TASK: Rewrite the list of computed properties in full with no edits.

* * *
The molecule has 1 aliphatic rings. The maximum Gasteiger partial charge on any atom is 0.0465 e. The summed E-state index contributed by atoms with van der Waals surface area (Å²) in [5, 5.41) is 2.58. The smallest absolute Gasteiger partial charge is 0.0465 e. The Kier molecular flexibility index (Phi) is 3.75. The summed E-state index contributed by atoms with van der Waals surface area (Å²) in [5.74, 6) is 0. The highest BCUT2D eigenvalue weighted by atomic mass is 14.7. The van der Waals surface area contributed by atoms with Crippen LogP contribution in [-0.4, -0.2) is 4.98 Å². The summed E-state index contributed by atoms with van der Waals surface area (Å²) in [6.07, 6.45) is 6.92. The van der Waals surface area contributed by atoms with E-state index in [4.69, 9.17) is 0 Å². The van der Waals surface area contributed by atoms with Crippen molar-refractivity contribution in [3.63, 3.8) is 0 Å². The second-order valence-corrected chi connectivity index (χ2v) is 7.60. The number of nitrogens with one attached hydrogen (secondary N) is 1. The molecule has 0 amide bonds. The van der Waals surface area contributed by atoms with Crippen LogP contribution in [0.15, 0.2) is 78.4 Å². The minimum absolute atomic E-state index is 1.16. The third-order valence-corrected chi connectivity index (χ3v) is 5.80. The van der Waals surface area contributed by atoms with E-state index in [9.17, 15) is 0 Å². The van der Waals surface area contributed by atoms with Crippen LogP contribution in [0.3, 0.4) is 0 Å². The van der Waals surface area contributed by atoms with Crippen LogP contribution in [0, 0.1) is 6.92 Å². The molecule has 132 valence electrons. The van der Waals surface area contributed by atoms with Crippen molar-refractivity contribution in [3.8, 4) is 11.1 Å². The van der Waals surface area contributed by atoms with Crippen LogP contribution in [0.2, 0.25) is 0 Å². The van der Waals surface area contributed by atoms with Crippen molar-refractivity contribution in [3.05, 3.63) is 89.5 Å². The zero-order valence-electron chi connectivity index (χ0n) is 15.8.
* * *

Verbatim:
The molecule has 1 aliphatic rings. The maximum Gasteiger partial charge on any atom is 0.0465 e. The summed E-state index contributed by atoms with van der Waals surface area (Å²) in [5, 5.41) is 2.58. The smallest absolute Gasteiger partial charge is 0.0465 e. The Kier molecular flexibility index (Phi) is 3.75. The summed E-state index contributed by atoms with van der Waals surface area (Å²) in [5.74, 6) is 0. The highest BCUT2D eigenvalue weighted by atomic mass is 14.7. The van der Waals surface area contributed by atoms with Crippen LogP contribution in [-0.4, -0.2) is 4.98 Å². The summed E-state index contributed by atoms with van der Waals surface area (Å²) in [6.07, 6.45) is 6.92. The van der Waals surface area contributed by atoms with E-state index in [4.69, 9.17) is 0 Å². The van der Waals surface area contributed by atoms with Crippen molar-refractivity contribution in [3.63, 3.8) is 0 Å². The second-order valence-corrected chi connectivity index (χ2v) is 7.60. The number of nitrogens with one attached hydrogen (secondary N) is 1. The molecule has 0 amide bonds. The van der Waals surface area contributed by atoms with Crippen LogP contribution in [0.15, 0.2) is 78.4 Å². The minimum absolute atomic E-state index is 1.16. The third-order valence-corrected chi connectivity index (χ3v) is 5.80. The van der Waals surface area contributed by atoms with E-state index in [9.17, 15) is 0 Å². The van der Waals surface area contributed by atoms with Crippen LogP contribution in [0.3, 0.4) is 0 Å². The van der Waals surface area contributed by atoms with Crippen LogP contribution in [0, 0.1) is 6.92 Å². The molecule has 132 valence electrons. The van der Waals surface area contributed by atoms with Crippen molar-refractivity contribution in [3.8, 4) is 11.1 Å². The van der Waals surface area contributed by atoms with Crippen LogP contribution in [0.2, 0.25) is 0 Å². The van der Waals surface area contributed by atoms with Crippen molar-refractivity contribution in [3.05, 3.63) is 89.5 Å². The zero-order valence-electron chi connectivity index (χ0n) is 15.8.